Don’t tell me it doesn’t work—torture works,” then presidential candidate Donald Trump said at a February 2016 campaign event in Bluffton, South Carolina. “Okay, folks, Torture—you know, half these guys [say]: ‘Torture doesn’t work.’ Believe me, it works, Okay?” Whether or not the President-elect’s promise of a return to Bush era waterboarding (or forced deportations or building his “beautiful wall”) will be realized is anybody’s guess, but the Trump presidency is unlikely to be remembered for its vigorous championing of human rights. Perhaps more surprising is the ever-diminishing place of the United States in the making of a global human rights order long before Donald Trump appeared on the political scene.
If Hilary Clinton had been elected President it would have been a relatively easy to describe her foreign policy commitments, preferences, and likely responses to possible challenges. She is on record at some length on numerous issues as Senator, Secretary of State, and Democratic presidential candidate. Trump, by contrast, is a newcomer to the policy world, and a total novice when it comes to foreign policy. He made some dramatic pronouncements during his campaign and since his electoral victory has largely communicated by late-night tweets. It is hard to say anything meaningful in 140 characters, although the President-elect has demonstrated how easy it is to use this format to garner publicity and show disdain or ignorance of diplomatic norms and existing American policies.
I never thought that I would write the phrase “President Trump,” let alone link it to IR theory. But the former is a great opportunity for the latter. Scholars of international politics bemoan the fact that our sub-field cannot draw on the experimental method. Well, now we can. Although Trump’s election was not a random event, nevertheless much about America’s external environment will remain the same after January 20, 2017 while the country will have a president who has espoused foreign policy views radically different from those of any of his predecessors. Once in office, will he really try to carry out such radically different policies? Or will domestic and international constrains prevail? We are about to run an experiment, and even if the results are not likely to be entirely unambiguous, they should provide us with real evidence. One (analytical) problem, however, is that Trump’s statements in the first weeks after his election indicate that his substantive views may be only weakly held, making any continuity that occurs only a weak confirmation of theories that stress constraints.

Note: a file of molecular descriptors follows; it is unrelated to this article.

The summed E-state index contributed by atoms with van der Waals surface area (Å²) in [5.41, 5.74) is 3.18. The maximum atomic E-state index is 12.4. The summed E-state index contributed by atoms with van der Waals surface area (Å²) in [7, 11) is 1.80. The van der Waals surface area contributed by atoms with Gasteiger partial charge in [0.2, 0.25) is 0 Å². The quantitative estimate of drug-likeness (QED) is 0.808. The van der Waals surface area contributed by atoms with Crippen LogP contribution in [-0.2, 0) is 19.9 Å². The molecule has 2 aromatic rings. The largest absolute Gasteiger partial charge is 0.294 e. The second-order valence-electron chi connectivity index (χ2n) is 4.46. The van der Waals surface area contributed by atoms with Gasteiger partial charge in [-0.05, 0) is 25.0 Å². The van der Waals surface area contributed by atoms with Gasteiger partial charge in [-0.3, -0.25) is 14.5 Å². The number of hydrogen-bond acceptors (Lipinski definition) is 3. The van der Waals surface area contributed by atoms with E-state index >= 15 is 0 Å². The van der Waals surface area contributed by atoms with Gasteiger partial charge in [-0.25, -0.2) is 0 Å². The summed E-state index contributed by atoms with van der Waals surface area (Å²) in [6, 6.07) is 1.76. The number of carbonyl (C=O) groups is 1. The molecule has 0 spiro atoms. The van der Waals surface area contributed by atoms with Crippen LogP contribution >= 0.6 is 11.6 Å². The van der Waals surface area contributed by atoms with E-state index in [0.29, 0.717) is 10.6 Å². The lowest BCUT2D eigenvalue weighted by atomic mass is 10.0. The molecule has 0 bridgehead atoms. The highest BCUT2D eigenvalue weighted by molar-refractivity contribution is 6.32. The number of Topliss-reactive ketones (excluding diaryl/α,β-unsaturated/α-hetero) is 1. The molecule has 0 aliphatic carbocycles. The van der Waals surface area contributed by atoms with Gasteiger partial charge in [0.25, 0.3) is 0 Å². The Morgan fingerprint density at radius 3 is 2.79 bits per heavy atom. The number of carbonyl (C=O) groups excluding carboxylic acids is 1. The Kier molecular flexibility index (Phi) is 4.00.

The election of a new President typically offers an opportunity to reflect upon the state of international relations and America’s role in the world. This would have been especially true of the 2016 election no matter who won: as former Secretary of State Henry Kissinger recently claimed, many believe that for the first time since 1945 the United States’ relations with the world are unsettled. The unexpected election of Donald Trump only heightens the sense of uncertainty about the future of America’s global role. While much is unknown about President Trump’s foreign policy views, many of his campaign statements are at odds with long-standing American traditions and policies.